Are you Ready?

I expect you’re tired of hearing about the centenary of Alan Turing’s birth. His automated machines for cracking the German Enigma and Lorenz ciphers have enjoyed quite a lot of recent press, as has his pioneering work on the theory of computation. Without Turing, we would have bizarre, inefficient machines based on lambda calculus.

You’ve probably also heard the tragic story of how the British legal system condemned him to the mental torture of hormonal therapy. It is almost universally acknowledged that his death, involving a cyanide-immersed fruit of the genus Malus, was suicide. That’s right: a bunch of ungrateful ne’er-do-wells in Parliament decided that Turing’s unparalleled contributions to the war effort were no mitigation for his unconventional sexuality.

But what happened in his final years? It transpires that much of his research was in the field of mathematical biology, specifically in comprehending the cornucopia of patterns found in nature. For example, the phyllotaxis (arrangement of seeds, or ‘primordia’) in the common sunflower (Helianthus annuus) can be described by a startlingly simple formula.


The formula gives a set of complex numbers, which, when plotted on the Argand plane, results in the pattern above. The points lie on a spiral known as the Fermat spiral.


Other patterns have more complicated mathematical descriptions. Turing found that Friesian cow patches and so forth can be modelled by a reaction-diffusion system, a partial differential equation designed to emulate chemical reactions. They can be regarded as a continuous (or, indeed, analogue!) analogue of cellular automata. Now, some really cool guys have developed software to explore these systems. Katie Steckles published an entry over at The Aperiodical:

One of the cuter aspects of Ready (by analogy with Golly, its lightning-fast and more conventional cousin, which is an extension of the acronym ‘GoL’ meaning ‘Game of Life’, but that’s enough etymology for today) is the ability to emulate these systems on arbitrary meshes (or tessellations of 2-dimensional manifolds, if you’re a mathematician). For example, we can actually watch the emergence of zebra stripes on an actual … well, a horse, actually, but never mind! In a similar vein, here are Turing’s leopard spots on a rather ferocious lion:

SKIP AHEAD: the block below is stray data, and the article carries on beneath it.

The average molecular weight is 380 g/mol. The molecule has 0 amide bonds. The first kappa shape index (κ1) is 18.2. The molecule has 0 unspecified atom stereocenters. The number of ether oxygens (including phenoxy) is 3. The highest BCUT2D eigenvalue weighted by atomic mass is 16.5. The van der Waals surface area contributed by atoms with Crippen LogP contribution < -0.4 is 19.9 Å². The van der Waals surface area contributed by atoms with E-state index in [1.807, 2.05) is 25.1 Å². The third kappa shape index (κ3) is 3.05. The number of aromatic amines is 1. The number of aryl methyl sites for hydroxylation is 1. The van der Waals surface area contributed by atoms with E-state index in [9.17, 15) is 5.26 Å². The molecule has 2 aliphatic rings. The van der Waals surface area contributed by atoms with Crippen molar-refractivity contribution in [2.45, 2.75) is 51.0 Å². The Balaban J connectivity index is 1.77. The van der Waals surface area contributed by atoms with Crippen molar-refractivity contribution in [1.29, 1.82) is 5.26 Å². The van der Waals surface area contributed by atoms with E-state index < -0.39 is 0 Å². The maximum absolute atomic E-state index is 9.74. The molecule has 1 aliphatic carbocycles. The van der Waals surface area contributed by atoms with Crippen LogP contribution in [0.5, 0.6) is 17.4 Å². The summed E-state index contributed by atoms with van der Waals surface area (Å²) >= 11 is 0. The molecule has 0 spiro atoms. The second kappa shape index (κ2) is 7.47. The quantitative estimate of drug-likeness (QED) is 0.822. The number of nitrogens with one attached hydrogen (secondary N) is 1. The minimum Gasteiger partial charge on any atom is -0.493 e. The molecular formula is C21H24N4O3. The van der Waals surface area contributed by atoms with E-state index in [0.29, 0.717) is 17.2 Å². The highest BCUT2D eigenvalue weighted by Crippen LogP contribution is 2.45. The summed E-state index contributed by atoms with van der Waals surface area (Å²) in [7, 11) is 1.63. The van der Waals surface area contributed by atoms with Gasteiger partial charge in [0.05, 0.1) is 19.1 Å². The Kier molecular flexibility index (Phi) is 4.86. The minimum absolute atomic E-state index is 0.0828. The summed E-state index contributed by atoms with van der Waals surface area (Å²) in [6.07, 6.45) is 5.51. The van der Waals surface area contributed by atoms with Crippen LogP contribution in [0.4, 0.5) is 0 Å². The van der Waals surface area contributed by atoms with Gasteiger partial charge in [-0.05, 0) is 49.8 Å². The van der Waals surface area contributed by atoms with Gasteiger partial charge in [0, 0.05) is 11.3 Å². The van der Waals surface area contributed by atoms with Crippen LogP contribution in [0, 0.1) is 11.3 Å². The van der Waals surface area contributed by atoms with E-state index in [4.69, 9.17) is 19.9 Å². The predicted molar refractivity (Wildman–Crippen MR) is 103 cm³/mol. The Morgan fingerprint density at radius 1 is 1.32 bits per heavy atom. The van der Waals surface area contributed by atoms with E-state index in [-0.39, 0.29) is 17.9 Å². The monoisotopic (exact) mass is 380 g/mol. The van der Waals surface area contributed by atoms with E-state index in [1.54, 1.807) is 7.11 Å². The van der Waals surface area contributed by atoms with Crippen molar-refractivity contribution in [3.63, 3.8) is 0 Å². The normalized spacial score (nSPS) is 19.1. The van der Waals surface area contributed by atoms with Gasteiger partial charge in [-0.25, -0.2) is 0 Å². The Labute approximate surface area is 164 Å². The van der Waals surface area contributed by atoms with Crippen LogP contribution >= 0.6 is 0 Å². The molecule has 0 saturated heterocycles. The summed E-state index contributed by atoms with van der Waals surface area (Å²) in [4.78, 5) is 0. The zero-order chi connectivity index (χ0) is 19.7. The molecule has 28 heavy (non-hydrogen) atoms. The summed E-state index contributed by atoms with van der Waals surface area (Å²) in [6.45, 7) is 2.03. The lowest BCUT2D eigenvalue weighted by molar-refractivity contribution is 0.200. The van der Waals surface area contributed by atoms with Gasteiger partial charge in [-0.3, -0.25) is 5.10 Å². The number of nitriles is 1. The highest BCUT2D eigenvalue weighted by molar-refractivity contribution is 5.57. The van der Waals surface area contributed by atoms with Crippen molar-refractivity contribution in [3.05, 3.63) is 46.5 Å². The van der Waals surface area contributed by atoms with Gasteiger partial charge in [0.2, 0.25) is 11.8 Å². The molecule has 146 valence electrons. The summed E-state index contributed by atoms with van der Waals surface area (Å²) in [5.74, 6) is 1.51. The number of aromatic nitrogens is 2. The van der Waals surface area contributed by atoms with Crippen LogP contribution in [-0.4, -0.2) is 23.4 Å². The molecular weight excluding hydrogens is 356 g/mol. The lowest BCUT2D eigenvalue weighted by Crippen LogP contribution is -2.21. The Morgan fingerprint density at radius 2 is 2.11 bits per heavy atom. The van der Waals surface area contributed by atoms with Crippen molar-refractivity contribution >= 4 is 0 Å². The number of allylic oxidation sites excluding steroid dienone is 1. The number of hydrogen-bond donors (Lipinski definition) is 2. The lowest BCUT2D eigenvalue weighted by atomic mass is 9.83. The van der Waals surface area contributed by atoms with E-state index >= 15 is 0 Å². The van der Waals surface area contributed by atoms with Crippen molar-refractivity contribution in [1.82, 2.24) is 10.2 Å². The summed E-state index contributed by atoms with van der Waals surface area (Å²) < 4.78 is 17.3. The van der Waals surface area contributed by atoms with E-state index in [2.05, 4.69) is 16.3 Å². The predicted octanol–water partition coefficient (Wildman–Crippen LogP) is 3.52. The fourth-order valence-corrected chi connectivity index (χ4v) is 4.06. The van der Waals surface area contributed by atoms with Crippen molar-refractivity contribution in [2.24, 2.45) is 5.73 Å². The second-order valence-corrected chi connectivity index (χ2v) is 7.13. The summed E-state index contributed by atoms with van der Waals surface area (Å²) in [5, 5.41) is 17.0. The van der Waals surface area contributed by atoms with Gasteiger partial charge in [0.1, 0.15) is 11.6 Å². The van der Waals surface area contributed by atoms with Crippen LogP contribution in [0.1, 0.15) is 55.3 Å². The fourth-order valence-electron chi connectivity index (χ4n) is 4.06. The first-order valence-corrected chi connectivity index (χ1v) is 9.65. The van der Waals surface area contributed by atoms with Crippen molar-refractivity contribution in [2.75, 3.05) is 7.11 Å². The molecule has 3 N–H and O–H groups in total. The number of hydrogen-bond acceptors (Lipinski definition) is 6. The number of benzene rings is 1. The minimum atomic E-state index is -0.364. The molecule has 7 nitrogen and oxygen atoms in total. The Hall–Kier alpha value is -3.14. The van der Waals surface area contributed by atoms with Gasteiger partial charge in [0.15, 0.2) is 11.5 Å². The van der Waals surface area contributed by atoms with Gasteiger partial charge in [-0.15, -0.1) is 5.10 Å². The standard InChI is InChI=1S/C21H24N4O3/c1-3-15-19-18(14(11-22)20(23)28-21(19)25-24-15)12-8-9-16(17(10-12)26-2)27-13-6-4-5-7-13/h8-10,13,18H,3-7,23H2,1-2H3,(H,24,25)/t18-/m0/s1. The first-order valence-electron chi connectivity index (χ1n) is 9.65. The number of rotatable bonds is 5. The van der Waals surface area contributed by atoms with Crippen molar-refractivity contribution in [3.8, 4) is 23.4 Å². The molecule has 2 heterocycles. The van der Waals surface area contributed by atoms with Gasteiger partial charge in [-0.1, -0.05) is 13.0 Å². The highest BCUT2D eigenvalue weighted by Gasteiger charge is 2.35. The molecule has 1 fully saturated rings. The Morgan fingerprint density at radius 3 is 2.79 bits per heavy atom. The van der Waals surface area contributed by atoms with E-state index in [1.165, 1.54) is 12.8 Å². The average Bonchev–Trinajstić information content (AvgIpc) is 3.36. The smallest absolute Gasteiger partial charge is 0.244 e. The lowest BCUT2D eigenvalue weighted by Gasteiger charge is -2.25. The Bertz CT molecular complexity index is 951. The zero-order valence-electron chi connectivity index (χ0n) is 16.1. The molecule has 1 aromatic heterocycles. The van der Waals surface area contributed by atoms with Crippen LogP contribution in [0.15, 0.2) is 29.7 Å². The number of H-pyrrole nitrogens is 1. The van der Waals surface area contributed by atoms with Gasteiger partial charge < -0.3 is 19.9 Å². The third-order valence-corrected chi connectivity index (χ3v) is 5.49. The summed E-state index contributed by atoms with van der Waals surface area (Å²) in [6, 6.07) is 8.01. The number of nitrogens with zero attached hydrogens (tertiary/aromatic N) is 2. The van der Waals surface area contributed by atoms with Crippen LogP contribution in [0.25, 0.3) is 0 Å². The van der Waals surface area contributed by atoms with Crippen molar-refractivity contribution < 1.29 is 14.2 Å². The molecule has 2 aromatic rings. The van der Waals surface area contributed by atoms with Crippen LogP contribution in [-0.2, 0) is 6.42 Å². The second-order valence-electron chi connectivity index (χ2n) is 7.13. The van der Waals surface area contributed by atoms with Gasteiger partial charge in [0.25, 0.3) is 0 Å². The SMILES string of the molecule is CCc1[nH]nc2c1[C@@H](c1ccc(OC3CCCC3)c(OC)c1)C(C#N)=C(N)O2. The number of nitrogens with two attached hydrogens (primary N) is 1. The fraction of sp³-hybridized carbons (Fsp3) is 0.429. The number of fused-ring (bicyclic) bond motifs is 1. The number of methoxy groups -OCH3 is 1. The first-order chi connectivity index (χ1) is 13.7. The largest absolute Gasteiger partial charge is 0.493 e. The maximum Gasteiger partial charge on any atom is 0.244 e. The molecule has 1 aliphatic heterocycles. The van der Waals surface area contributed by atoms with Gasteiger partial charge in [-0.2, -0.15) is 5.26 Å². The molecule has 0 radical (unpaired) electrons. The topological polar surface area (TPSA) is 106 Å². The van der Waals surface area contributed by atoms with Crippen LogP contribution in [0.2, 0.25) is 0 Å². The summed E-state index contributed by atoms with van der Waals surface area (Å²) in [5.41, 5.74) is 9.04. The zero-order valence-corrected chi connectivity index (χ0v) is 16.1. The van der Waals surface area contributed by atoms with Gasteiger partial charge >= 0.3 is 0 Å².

Tim Hutton (lead developer of Ready, and fellow resident of Derbyshire) is even adding support for three-dimensional tessellations of space, such as the face-centred cubic lattice of rhombic dodecahedra, the body-centred cubic lattice of truncated octahedra, and the Voronoi diagram of atoms in a diamond. You can read about all of this stuff in the Symmetries of Things, by John Conway, Heidi Burgiel and Chaim Goodman-Strauss. Anyhow, this nicely leads on to the next topic I wanted to discuss: the Poincare disc model of hyperbolic space. In layman’s terms, hyperbolic space is curved in the opposite way to a sphere. I’ll not go into the mathematics here, as I’ve already done so in my forthcoming book, Mathematical Olympiad Dark Arts. Can’t wait now, can you?

Anyway, as much as I enjoy promoting my own work, I seem to be digressing somewhat. The important thing is that Tim Hutton and I have been exploring reaction-diffusion systems on the Poincare disc in Ready. This seemed like a logical extension, since we’ve already experimented in the Euclidean plane and on the surface of a sphere.


We can do better than Poincare, though. Embedding a curved surface on a flat plane is bound to create problems, which is why Greenland looks larger than South America on maps using the Mercator projection. A variant of a map which avoids distortion is a really revolutionary (no pun intended) three-dimensional visualisation of the Earth: a globe. Similarly, it is possible to use our third dimension to embed the hyperbolic plane without distortion. There are two approaches I know of:

  1. Sellotape lots of identical regular heptagons of paper together. I did have a model of this with twenty-four heptagons, but then I ruined it by trying to fold it into a bizarre three-holed torus called a Klein quartic. Warning: do not try making a Klein quartic at home! Just read about it on the Internet or in my book.
  2. Invoke the ancient art of crochet. This was mentioned on Tim Hutton’s blog and in the award-winning book Crocheting Adventures with Hyperbolic Planes. The award that the book won, by the way, was that for the weirdest book title!

People have crocheted coral reefs using hyperbolic geometry. There’s a massive one in the Smithsonian Museum, for example: The aforementioned Katie Steckles seems to have got the wrong idea, since she ended up knitting a surface with overall positive curvature ( Oops!

However, I am again deviating from the subject, which is the computer program Ready. It received a huge boost of popularity recently due to me (sorry, more self-promotion!) and my glider in a cellular automaton on a Penrose tiling. It was quite amusing that such a small construction won me $100 (thanks, Andrew!) and mentions in the New Scientist and the Aperiodical.

The original rhombus tiling glider was quite boring, travelling in straight (well, slightly wiggly) ribbons. However, Andrew (Trevorrow) and I have investigated the same glider on Penrose’s slightly more familiar tiling of kites and darts. This time, the glider orbits in loops of varying sizes in addition to unbounded fractal paths. The neat thing is that all of the loops have either pentagonal or approximate decagonal symmetry. A few of them are shown below:


For further details, see the paper I’ve just submitted to the Journal of Cellular Automata. (Thrice in one post? Wow, I’m really good at self-promotion! Wait — was that a fourth time? Damn you, self-referential statements!)

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